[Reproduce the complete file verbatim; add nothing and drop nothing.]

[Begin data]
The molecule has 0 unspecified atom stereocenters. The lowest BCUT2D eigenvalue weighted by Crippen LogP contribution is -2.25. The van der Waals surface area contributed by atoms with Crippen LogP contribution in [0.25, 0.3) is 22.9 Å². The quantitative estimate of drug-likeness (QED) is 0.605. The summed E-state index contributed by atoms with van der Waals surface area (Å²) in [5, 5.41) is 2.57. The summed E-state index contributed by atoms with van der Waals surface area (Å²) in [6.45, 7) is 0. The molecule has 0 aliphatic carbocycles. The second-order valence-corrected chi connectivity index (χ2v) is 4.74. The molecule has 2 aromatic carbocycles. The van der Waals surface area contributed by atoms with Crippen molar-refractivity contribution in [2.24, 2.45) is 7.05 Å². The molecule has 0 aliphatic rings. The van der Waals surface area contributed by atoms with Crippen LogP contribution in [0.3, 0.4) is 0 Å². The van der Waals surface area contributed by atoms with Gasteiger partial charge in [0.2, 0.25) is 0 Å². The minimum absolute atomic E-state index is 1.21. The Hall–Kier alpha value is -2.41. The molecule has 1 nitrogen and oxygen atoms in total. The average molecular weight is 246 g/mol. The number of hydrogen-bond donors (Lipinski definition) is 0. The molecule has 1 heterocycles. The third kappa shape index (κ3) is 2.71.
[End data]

The molecule has 0 unspecified atom stereocenters. The lowest BCUT2D eigenvalue weighted by Crippen LogP contribution is -2.25. The van der Waals surface area contributed by atoms with Crippen LogP contribution in [0.25, 0.3) is 22.9 Å². The quantitative estimate of drug-likeness (QED) is 0.605. The summed E-state index contributed by atoms with van der Waals surface area (Å²) in [5, 5.41) is 2.57. The summed E-state index contributed by atoms with van der Waals surface area (Å²) in [6.45, 7) is 0. The molecule has 0 aliphatic carbocycles. The second-order valence-corrected chi connectivity index (χ2v) is 4.74. The molecule has 2 aromatic carbocycles. The van der Waals surface area contributed by atoms with Crippen molar-refractivity contribution in [2.24, 2.45) is 7.05 Å². The molecule has 0 aliphatic rings. The van der Waals surface area contributed by atoms with Crippen LogP contribution in [0.3, 0.4) is 0 Å². The van der Waals surface area contributed by atoms with Gasteiger partial charge in [0.2, 0.25) is 0 Å². The minimum absolute atomic E-state index is 1.21. The Hall–Kier alpha value is -2.41. The molecule has 1 nitrogen and oxygen atoms in total. The average molecular weight is 246 g/mol. The number of hydrogen-bond donors (Lipinski definition) is 0. The molecule has 1 heterocycles. The third kappa shape index (κ3) is 2.71.